Sunday, 19 April 2009

The inevitable nasty game

So, the cricket season is finally upon us with much creaking of joints and burning of uncovered heads.

Even in the leagues of third-team cricket, sooner or later the unpleasant game rears its ugly head. For some reason the nastiness that is often apparent in lower-league cricket seems much worse that at higher levels, and people who are in all likelihood pleasant enough off the pitch can turn into, for want of a better word, complete bell-ends on it.

Unpleasantness can stem from several sources: a long-standing club rivalry; accusations or suspicions of cheating (potentially widespread as teams umpire over their own batsmen); deliberate go-slow tactics or blocking, tantamount to negative or tactical play (especially evident when clubs field two teams in the same division); excessive or intimidating appealing and sledging; or simply sheer spite and meanness of spirit.

Some teams revel in their unchallenged ability to marry all of the above elements and wear it as a badge of pride. Fisticuffs have been known to result during and following games.

It may surprise those who have never been on a cricket pitch that the worst antagonists are rarely chippy and mouthy youngsters, but fat middle-aged men.

These types seem to derive enormous satisfaction from such verbal confrontations, in what can only be some kind of cricketing equivalent of small-man syndrome.

In Test Cricket – where careers, fortunes and the highest glories in the game are at stake – mental disintegration is an accepted part of the sport, and however unpleasant it's understandable.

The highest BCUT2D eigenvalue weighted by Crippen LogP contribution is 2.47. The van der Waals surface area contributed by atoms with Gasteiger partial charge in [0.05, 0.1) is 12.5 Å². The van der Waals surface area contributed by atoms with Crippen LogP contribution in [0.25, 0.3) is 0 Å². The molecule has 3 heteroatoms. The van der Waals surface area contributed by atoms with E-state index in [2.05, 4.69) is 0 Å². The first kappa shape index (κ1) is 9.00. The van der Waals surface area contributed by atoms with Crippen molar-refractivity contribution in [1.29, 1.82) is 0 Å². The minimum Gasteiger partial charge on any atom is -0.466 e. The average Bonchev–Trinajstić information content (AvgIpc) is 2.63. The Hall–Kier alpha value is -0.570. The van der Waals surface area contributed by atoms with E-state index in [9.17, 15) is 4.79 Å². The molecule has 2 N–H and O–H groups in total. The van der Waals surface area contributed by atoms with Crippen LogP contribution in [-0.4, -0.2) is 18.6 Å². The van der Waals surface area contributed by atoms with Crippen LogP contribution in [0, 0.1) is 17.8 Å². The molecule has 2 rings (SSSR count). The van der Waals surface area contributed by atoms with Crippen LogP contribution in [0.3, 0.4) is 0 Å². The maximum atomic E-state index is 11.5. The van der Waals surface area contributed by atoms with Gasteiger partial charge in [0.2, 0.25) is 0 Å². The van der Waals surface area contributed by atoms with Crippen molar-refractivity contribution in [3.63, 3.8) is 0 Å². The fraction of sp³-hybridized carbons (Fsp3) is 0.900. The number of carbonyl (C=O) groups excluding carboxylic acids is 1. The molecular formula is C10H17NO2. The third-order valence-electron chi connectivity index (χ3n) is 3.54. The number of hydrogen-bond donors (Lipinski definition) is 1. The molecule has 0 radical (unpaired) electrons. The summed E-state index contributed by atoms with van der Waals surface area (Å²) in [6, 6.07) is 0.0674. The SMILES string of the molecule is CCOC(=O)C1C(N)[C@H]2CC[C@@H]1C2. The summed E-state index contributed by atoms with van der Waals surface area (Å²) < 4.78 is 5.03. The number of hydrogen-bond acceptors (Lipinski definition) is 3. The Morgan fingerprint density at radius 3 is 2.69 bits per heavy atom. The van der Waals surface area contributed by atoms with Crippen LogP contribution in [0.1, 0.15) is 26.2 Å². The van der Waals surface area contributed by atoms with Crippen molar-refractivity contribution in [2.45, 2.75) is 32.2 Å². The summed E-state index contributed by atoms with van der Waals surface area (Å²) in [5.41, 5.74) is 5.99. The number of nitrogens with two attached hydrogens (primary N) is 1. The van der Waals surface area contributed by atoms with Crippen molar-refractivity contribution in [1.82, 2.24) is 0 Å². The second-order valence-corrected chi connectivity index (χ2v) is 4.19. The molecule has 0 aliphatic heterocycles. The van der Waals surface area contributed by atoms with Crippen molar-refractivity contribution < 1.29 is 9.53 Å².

On a small, bumpy pitch in the lower leagues the only explanation can be that the exponents of sledging simply enjoy being unpleasant to their opposite numbers, who often include children as young as 14.

It's a tiresome development in lower-league cricket that's designed to sap the will, concentration and mental strength from opponents and it overshadows the cricket being played.

All too often the post-match talk is not of a stunning catch, classical innings or fiery bowling spell, but of the cheating umpire, negative tactics and loud-mouthed twat on the opposing team.

Sadly it's hard to see a change in the way cricket is played in the 21st century, perhaps it was ever thus, but as a feature of the game it sucks so much enjoyment out of simply playing cricket.

And that is its only function and purpose, to crush weaker teams and humble powerful rivals, deployed by those for whom winning is the only thing that matters.

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